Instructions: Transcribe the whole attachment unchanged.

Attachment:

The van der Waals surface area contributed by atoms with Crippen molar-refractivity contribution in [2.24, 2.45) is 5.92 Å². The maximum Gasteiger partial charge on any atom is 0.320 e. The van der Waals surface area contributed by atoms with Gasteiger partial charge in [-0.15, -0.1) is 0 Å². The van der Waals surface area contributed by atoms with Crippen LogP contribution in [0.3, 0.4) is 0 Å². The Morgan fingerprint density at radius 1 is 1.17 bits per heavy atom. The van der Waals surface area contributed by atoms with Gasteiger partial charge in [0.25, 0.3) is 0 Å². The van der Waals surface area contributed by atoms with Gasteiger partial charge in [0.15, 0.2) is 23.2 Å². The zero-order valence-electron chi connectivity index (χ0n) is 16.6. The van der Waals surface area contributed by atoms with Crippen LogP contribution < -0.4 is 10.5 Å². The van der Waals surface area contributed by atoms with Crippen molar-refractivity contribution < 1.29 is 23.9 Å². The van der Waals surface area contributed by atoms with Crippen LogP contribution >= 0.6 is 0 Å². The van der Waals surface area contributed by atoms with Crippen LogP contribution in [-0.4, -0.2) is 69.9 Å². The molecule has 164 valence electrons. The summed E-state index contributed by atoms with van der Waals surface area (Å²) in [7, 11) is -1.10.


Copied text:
The van der Waals surface area contributed by atoms with Crippen molar-refractivity contribution in [2.24, 2.45) is 5.92 Å². The maximum Gasteiger partial charge on any atom is 0.320 e. The van der Waals surface area contributed by atoms with Gasteiger partial charge in [-0.15, -0.1) is 0 Å². The van der Waals surface area contributed by atoms with Crippen LogP contribution in [0.3, 0.4) is 0 Å². The Morgan fingerprint density at radius 1 is 1.17 bits per heavy atom. The van der Waals surface area contributed by atoms with Gasteiger partial charge in [0.25, 0.3) is 0 Å². The van der Waals surface area contributed by atoms with Gasteiger partial charge in [0.15, 0.2) is 23.2 Å². The zero-order valence-electron chi connectivity index (χ0n) is 16.6. The van der Waals surface area contributed by atoms with Crippen LogP contribution < -0.4 is 10.5 Å². The van der Waals surface area contributed by atoms with Crippen molar-refractivity contribution < 1.29 is 23.9 Å². The van der Waals surface area contributed by atoms with Crippen LogP contribution >= 0.6 is 0 Å². The van der Waals surface area contributed by atoms with Crippen LogP contribution in [-0.4, -0.2) is 69.9 Å². The molecule has 164 valence electrons. The summed E-state index contributed by atoms with van der Waals surface area (Å²) in [7, 11) is -1.10.